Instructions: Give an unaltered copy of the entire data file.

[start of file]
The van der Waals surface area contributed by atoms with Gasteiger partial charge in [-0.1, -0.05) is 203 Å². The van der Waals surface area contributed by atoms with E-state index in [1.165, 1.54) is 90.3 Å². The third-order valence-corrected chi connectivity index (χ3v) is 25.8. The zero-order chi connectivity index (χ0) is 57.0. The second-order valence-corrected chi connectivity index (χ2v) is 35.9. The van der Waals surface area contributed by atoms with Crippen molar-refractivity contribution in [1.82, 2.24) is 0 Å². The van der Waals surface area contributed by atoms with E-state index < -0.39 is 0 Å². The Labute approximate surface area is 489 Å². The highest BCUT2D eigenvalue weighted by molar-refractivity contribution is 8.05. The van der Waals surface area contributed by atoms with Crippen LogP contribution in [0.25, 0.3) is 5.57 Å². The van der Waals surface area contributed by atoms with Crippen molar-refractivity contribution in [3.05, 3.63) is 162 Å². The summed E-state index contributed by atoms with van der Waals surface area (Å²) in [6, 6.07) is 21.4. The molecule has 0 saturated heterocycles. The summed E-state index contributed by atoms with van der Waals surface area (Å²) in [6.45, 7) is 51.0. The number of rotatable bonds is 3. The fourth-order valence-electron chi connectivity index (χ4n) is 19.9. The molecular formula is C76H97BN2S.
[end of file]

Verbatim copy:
The van der Waals surface area contributed by atoms with Gasteiger partial charge in [-0.1, -0.05) is 203 Å². The van der Waals surface area contributed by atoms with E-state index in [1.165, 1.54) is 90.3 Å². The third-order valence-corrected chi connectivity index (χ3v) is 25.8. The zero-order chi connectivity index (χ0) is 57.0. The second-order valence-corrected chi connectivity index (χ2v) is 35.9. The van der Waals surface area contributed by atoms with Crippen molar-refractivity contribution in [1.82, 2.24) is 0 Å². The van der Waals surface area contributed by atoms with E-state index < -0.39 is 0 Å². The Labute approximate surface area is 489 Å². The highest BCUT2D eigenvalue weighted by molar-refractivity contribution is 8.05. The van der Waals surface area contributed by atoms with Crippen LogP contribution in [0.25, 0.3) is 5.57 Å². The van der Waals surface area contributed by atoms with Crippen molar-refractivity contribution in [3.05, 3.63) is 162 Å². The summed E-state index contributed by atoms with van der Waals surface area (Å²) in [6, 6.07) is 21.4. The molecule has 0 saturated heterocycles. The summed E-state index contributed by atoms with van der Waals surface area (Å²) in [6.45, 7) is 51.0. The number of rotatable bonds is 3. The fourth-order valence-electron chi connectivity index (χ4n) is 19.9. The molecular formula is C76H97BN2S.